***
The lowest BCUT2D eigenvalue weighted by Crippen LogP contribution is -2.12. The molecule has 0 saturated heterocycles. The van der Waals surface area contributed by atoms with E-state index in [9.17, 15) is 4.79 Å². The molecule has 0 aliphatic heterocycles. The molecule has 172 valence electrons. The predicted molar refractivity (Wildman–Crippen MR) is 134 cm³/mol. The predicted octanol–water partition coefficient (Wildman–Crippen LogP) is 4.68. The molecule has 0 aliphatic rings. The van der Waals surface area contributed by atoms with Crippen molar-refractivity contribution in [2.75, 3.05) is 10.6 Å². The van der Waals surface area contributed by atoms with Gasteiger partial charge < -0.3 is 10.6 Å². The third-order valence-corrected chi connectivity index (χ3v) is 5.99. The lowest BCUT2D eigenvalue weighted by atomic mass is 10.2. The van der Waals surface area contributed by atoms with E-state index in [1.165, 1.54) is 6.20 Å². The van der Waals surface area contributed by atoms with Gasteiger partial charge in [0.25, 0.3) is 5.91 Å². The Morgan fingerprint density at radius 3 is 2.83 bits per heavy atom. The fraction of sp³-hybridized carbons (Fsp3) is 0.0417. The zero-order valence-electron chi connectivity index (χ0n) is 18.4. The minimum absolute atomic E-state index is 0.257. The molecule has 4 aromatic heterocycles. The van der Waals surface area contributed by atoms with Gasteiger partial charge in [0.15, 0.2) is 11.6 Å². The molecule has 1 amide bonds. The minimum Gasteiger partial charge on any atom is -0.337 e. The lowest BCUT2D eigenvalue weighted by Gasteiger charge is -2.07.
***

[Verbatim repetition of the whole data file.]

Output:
The lowest BCUT2D eigenvalue weighted by Crippen LogP contribution is -2.12. The molecule has 0 saturated heterocycles. The van der Waals surface area contributed by atoms with E-state index in [9.17, 15) is 4.79 Å². The molecule has 0 aliphatic heterocycles. The molecule has 172 valence electrons. The predicted molar refractivity (Wildman–Crippen MR) is 134 cm³/mol. The predicted octanol–water partition coefficient (Wildman–Crippen LogP) is 4.68. The molecule has 0 aliphatic rings. The van der Waals surface area contributed by atoms with Crippen molar-refractivity contribution in [2.75, 3.05) is 10.6 Å². The van der Waals surface area contributed by atoms with Gasteiger partial charge < -0.3 is 10.6 Å². The third-order valence-corrected chi connectivity index (χ3v) is 5.99. The lowest BCUT2D eigenvalue weighted by atomic mass is 10.2. The van der Waals surface area contributed by atoms with E-state index in [1.165, 1.54) is 6.20 Å². The van der Waals surface area contributed by atoms with Gasteiger partial charge in [0.25, 0.3) is 5.91 Å². The Morgan fingerprint density at radius 3 is 2.83 bits per heavy atom. The fraction of sp³-hybridized carbons (Fsp3) is 0.0417. The zero-order valence-electron chi connectivity index (χ0n) is 18.4. The minimum absolute atomic E-state index is 0.257. The molecule has 4 aromatic heterocycles. The van der Waals surface area contributed by atoms with Gasteiger partial charge in [0.15, 0.2) is 11.6 Å². The molecule has 1 amide bonds. The minimum Gasteiger partial charge on any atom is -0.337 e. The lowest BCUT2D eigenvalue weighted by Gasteiger charge is -2.07.